C & C Surf Factory is loud, aggressive, and full of twang

Blue Rodeo's Colin Cripps delivers surf rock to the Red Dog in Peterborough on December 18

C & C Surf Factory is Colin Cripps and "Champagne" James Robertson on guitar, supported by Chris Stringer on keys and percussion, Sly Juhas on drums, and Ryan Gavel on bass (photo: Jen Squires Photography)
C & C Surf Factory is Colin Cripps and "Champagne" James Robertson on guitar, supported by Chris Stringer on keys and percussion, Sly Juhas on drums, and Ryan Gavel on bass (photo: Jen Squires Photography)

If the idea was to light up Peterborough’s Historic Red Dog Tavern in the week before Christmas and bring some welcome heat as a respite from the grey chill of December, Mother Earth apparently didn’t get the memo. No matter. Having treated us to weeks of unseasonably mild weather without snow, Mother is nonetheless on it now, with freezing temps arriving just in time for C & C Surf Factory and special guests Mayhemingways on Friday, December 18th.

Regardless of what it’s doing on the outside, inside it’s going to be lick-flame hot with a side order of surf in the venerable turf that is the Red Dog. The heat comes courtesy of guitar heroes Colin Cripps (Blue Rodeo, Junkhouse, Kathleen Edwards, Crash Vegas) and “Champagne” James Robertson (Lindi Ortega, New Country Rehab).

The two aces of the axe have found a way to fuse the surf style of the ’60s, with all its wet reverb, Telecasters and Fender amps, with the grit and spit of straight-ahead rock — creating their own genre in the process. Their debut album, Garage City, was released to wide acclaim in April, and C & C Surf Factory and their scrappy brand of surf rock has quickly become a hot ticket in Toronto’s best music hangs.

Peterborough music lovers who value tight instrumentals and impeccable pedigree are in for a real treat Friday night.

“The show at the Red Dog will be an ensemble of musicians who know how to play well,” says guitarist and co-founder Cripps, who adds he and “Champagne” Robertson will be joined by a killer band primed “to get you worked up and have a good time.”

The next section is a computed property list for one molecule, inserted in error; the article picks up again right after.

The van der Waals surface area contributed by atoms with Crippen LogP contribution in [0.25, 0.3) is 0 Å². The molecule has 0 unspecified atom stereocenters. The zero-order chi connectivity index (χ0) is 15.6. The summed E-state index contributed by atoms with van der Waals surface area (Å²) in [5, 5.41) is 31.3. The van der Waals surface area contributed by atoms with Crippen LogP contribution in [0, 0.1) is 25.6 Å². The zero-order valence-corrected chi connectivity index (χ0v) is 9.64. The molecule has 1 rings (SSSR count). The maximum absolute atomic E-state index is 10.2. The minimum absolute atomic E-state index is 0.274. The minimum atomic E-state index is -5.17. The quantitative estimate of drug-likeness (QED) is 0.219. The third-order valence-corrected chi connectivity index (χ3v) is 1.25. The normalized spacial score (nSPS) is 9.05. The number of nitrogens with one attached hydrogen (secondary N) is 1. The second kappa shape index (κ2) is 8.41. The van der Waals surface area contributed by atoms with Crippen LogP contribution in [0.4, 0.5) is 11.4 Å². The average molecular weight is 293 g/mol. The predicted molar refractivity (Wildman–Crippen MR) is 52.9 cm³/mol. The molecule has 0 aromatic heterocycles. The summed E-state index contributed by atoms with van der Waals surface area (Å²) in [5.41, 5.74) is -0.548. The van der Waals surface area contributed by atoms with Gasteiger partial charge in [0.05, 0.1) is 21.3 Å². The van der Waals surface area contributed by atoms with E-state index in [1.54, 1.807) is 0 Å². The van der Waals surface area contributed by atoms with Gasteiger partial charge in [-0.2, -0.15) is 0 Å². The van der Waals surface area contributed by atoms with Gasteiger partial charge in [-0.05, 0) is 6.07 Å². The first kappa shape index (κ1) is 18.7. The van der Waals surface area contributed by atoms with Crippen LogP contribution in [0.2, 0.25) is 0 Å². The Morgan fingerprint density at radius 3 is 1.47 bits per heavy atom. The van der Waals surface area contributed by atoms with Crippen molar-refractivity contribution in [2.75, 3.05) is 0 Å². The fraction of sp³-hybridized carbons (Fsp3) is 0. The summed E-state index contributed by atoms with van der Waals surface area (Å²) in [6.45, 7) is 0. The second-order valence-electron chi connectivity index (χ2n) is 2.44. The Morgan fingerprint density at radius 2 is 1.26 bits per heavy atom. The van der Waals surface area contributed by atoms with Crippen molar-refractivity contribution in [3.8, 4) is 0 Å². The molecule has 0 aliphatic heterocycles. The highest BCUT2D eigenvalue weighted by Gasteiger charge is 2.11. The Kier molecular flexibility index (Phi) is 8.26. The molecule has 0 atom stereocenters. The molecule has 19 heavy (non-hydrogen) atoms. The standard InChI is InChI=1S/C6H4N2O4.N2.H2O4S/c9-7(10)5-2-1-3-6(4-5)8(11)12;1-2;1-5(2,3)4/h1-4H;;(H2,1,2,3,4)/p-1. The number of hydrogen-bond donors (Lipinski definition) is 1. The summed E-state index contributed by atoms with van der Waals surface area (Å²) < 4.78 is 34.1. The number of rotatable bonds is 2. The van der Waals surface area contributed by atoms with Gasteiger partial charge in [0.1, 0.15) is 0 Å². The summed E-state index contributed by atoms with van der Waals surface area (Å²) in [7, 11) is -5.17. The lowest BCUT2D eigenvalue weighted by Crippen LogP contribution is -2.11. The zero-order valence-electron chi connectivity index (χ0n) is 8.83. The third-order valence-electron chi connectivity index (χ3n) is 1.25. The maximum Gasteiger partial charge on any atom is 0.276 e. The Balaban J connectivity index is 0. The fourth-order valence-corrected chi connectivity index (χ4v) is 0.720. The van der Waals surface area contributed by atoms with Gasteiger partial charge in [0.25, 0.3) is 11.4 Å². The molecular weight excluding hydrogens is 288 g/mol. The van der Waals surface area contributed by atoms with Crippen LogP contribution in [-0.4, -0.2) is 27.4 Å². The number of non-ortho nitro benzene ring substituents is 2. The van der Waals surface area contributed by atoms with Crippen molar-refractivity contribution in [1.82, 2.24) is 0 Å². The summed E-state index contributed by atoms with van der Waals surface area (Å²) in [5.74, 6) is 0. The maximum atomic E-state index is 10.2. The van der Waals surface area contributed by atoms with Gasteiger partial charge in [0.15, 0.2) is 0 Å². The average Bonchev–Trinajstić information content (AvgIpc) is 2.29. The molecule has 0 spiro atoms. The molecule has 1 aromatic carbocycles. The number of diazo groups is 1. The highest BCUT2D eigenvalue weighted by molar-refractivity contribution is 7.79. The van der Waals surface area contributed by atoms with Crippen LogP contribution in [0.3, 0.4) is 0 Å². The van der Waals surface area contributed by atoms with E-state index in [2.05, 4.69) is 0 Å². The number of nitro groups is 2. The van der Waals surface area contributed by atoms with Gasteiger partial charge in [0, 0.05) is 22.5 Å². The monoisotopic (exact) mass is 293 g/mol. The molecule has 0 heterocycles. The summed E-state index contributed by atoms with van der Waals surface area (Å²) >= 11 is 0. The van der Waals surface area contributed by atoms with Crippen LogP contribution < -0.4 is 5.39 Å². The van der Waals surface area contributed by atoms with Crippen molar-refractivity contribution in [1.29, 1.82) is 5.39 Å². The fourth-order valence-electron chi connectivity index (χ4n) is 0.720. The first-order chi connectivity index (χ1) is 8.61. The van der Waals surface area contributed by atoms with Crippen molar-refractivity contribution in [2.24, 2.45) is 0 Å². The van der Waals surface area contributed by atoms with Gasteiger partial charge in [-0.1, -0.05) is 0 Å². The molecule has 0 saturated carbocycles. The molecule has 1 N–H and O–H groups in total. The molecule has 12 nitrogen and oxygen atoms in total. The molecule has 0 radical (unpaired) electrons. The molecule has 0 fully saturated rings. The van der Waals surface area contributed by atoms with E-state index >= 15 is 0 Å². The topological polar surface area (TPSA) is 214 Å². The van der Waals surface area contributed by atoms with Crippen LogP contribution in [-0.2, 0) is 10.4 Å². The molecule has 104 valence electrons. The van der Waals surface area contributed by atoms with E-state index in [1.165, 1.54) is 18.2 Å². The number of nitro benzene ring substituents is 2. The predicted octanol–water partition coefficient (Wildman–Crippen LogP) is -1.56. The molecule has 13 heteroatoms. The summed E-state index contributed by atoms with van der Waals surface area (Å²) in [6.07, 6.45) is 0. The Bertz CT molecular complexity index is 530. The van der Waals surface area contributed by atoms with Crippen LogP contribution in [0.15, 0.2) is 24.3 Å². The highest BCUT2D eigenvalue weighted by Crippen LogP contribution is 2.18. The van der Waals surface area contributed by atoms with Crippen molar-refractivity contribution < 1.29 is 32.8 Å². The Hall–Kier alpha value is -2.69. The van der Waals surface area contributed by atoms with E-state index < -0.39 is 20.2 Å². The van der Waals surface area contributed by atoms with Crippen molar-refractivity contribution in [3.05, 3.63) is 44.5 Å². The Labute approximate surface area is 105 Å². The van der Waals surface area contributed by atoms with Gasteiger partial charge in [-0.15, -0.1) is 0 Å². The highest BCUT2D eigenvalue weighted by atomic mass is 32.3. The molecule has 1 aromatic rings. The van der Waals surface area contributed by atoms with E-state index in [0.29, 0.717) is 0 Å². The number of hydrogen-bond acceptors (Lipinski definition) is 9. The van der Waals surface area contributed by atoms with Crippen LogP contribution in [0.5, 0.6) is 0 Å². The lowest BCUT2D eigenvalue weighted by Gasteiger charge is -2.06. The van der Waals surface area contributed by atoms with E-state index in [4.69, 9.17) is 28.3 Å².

“We will be loud, aggressive, and full of twang,” promises Cripps.

Why update a timeless genre like surf and fuse it with rock? Hey Duane Eddy, because it’s 2015, that’s why.

Cripps is a big part of this, with a resume that goes back to 1988 when he played guitar with Blue Rodeo’s Greg Keelor as a member of Crash Vegas, a band Keelor had formed with then-girlfriend Michelle McAdorey. Keelor had already formed Blue Rodeo with high school buddy Jim Cuddy three years before.

Over the years, playing and producing as he has with a wide variety of artists, Cripps has never been far from Blue Rodeo, playing as a guest on their 1997 album Tremolo and — the year prior — beginning work with Cuddy on the first of what would be three solo albums. Cripps has worked on all three, and in 2013 joined Blue Rodeo as a full-time member.

“It honestly seemed so natural for me to become a member of Blue Rodeo when they asked me, as our friendship and musical relationship has been so long,” he says.

“Fire on the Dance Floor” – C & C Surf Factory

The surf rock fusion that is the stuff of C & C Surf Factory is borne from the versatility of founding members Robertson and Cripps, the latter naming Ramona Falls, Efterclang, Leon Bridges, Future Islands, Jane’s Party, Bahamas, and Frazey Ford as people he’s throwing onto the earbuds these days.

“My influences have come from every genre and era, both obscure and popular,” Cripps explains. “To list it would be a very long answer.”

Whatever those influences are, for both Cripps and Robertson it’s quickly apparent the two men virtually disappear into their instruments when it comes time to perform.

Cripps — who prefers playing as part of an ensemble — says “the guitar and the song decides who I am going to be. Some nights [the guitar] is the shy shadow man, others it wants to step out and be in the spotlight and [it] takes me with it.”

There won’t be anything shy about Friday. Attendees at the Historic Red Dog will be treated not only to a stellar band churning out edgy surf rock, but to the subtle theatrics that emerge when a true player is in complete sync, and communication with his instrument. This is especially true for Robertson, whose playing appears effortless, even reflexive.

For both Robertson and Cripps, it is true that the joy for the audience will be not only hearing them play, but witnessing their art. This will be a show that will have people talking for a very long time.

Opening the show are Peterborough’s own Mayhemingways, with their trademark blend of Fuzzfolk, Cajun and Bluegrass.

Get there early. And even though it’s going to be cold on the outside, you’re gonna want to dress for heat …

“Takeshiesque” – C & C Surf Factory

“Hunter Street Blues” – Mayhemingways